The ongoing saga of ‘pampering’ our kids

It’s not a new or even novel argument. In fact, more than anything, the discussion seems to be cyclical. It’s even a topic I’ve discussed recently. Parenting style. Or more specifically, does the American ‘style’ of parenting pamper our children too much?

Listen, every parent in history has compared their parenting to someone else (“Oh my gosh, did you see what Debbie would let her son do? If he were my son I’d…”). Expanding this little microcosm, sometimes, entire generations of parents like to compare their parenting or upbringing to that of “kids today” (“Back when I was their age…) as if medals are given out for the parent who got hit with a switch the most often for not finishing their vegetables, or that somehow a unforgiving upbringing makes you more American.

In any case, and maybe it’s because of that immigrant, hardworking, pull-yourself-up-by-your-bootstraps, American mentality, it seems that anything less than a “rub some dirt on it” style of parenting, your children will grow up living a life of spoiled excess.

Since I’ve been a parent for two years and therefore I’m clearly an expert on these things, isn’t it time to just stop and consider that pampering does not mean spoiled, and attending to your child frequently isn’t actually spoiling them?

I’m not sure why we need to feel hardened by our upbringing and therefore, if we don’t make our children feel hardship, then they’ll turn out to be fragile eggshell adults.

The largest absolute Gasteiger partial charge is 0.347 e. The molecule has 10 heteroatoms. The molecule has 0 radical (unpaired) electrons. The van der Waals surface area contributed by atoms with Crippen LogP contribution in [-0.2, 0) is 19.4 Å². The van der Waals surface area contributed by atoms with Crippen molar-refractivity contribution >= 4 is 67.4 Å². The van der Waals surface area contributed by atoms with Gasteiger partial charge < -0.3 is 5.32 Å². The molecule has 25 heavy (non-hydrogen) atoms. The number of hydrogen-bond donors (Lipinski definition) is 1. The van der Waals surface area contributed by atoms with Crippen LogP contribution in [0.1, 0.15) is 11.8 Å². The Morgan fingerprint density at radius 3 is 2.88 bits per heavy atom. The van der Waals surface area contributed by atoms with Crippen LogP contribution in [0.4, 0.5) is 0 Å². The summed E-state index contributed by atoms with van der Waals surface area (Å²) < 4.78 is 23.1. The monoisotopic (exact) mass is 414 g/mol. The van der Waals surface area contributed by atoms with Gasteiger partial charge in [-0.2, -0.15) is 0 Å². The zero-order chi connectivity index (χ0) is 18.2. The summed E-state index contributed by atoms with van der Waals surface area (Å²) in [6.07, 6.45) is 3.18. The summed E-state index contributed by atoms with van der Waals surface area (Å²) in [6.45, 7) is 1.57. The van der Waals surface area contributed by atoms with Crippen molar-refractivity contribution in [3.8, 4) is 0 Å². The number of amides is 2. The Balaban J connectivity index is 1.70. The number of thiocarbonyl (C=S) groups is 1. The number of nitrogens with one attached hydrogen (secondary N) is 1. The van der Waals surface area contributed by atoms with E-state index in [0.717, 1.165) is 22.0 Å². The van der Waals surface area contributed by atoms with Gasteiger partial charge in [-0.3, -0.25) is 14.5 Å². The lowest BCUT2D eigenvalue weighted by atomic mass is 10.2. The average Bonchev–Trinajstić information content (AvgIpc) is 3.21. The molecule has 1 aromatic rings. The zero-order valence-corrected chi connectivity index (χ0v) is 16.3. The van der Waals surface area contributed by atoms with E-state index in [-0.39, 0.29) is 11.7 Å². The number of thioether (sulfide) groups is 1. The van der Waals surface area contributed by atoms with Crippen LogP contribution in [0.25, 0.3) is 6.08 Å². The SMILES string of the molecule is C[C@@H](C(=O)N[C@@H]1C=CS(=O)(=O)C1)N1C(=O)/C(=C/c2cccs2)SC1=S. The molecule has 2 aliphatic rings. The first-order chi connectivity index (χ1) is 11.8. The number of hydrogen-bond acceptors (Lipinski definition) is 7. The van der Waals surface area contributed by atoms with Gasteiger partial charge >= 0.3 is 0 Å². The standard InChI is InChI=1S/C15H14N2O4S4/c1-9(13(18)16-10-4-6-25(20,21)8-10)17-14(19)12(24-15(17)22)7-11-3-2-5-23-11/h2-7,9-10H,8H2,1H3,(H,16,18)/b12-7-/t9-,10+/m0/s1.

I would love my son to never know pain or failure. I don’t relish in opportunities to use discipline. I prefer to shower him with praise for positive things he does. But he will know pain. He will experience failure.

But it’s not enough to just say, “Well kid, sometimes life sucks.” One of the best things about his mental development is his capacity to understand and listen. I’ve found that taking the time to explain both praise and criticism helps him understand and respond far better. When he is praised for asking to go to the bathroom, instead of just praising, I like to explain to him specifically why he’s receiving praise. Similarly, when he hits one of the dogs, yelling doesn’t seem to accomplish anything, so I explain why he’s being disciplined. When he fails, it is important that he understands that failures are part of life, but can we not still empathize? Can’t we still provide encouragement? Where, exactly, is the virtue in raising a child that’s been ‘hardened’ so that it can play one-ups-man to whatever generation comes next?

Children aren’t going to be spoiled because they have a parent that praises them regularly. Nor are they going to be spoiled because they have a parent who provides encouragement in times of failure or sadness. I’ve yet to hear anyone say the root of their problems as an adult was an excess of love and attention by their parents.

And if the worst thing my son can be called is pampered, I’ll take that.



2 responses to “The ongoing saga of ‘pampering’ our kids

  1. Love it. Kid’s should feel loved and valued. Period. I think the idea that we should be hard on our children simply comes from people’s refusal to come to terms with the fact that their less than gentle upbringing didn’t set them up well for a whole and happy life.

  2. One of the favorite pastimes of mosts adults is to criticize the younger generation. They will turn out to be useless. There is no hope for them – poor devils. Unfortunately, each generation grows up to carry on with the pathetic criticism. Will we ever learn?

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